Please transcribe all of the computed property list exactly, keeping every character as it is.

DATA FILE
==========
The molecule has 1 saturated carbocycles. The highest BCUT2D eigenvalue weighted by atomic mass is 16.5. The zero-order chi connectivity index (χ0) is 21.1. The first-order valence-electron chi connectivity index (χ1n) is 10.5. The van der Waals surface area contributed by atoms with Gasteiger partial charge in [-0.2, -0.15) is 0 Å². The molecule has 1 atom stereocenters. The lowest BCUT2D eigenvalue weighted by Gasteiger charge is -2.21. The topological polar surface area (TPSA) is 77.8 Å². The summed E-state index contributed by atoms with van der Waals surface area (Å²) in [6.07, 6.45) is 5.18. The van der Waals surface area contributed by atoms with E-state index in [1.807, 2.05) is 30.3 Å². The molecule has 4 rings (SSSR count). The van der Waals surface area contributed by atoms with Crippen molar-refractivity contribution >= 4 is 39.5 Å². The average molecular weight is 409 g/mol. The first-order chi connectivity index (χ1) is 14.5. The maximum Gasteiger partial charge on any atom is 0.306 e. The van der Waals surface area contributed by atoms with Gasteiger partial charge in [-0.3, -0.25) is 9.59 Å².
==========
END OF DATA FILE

The molecule has 1 saturated carbocycles. The highest BCUT2D eigenvalue weighted by atomic mass is 16.5. The zero-order chi connectivity index (χ0) is 21.1. The first-order valence-electron chi connectivity index (χ1n) is 10.5. The van der Waals surface area contributed by atoms with Gasteiger partial charge in [-0.2, -0.15) is 0 Å². The molecule has 1 atom stereocenters. The lowest BCUT2D eigenvalue weighted by Gasteiger charge is -2.21. The topological polar surface area (TPSA) is 77.8 Å². The summed E-state index contributed by atoms with van der Waals surface area (Å²) in [6.07, 6.45) is 5.18. The van der Waals surface area contributed by atoms with E-state index in [1.807, 2.05) is 30.3 Å². The molecule has 4 rings (SSSR count). The van der Waals surface area contributed by atoms with Crippen molar-refractivity contribution >= 4 is 39.5 Å². The average molecular weight is 409 g/mol. The first-order chi connectivity index (χ1) is 14.5. The maximum Gasteiger partial charge on any atom is 0.306 e. The van der Waals surface area contributed by atoms with Gasteiger partial charge in [-0.3, -0.25) is 9.59 Å².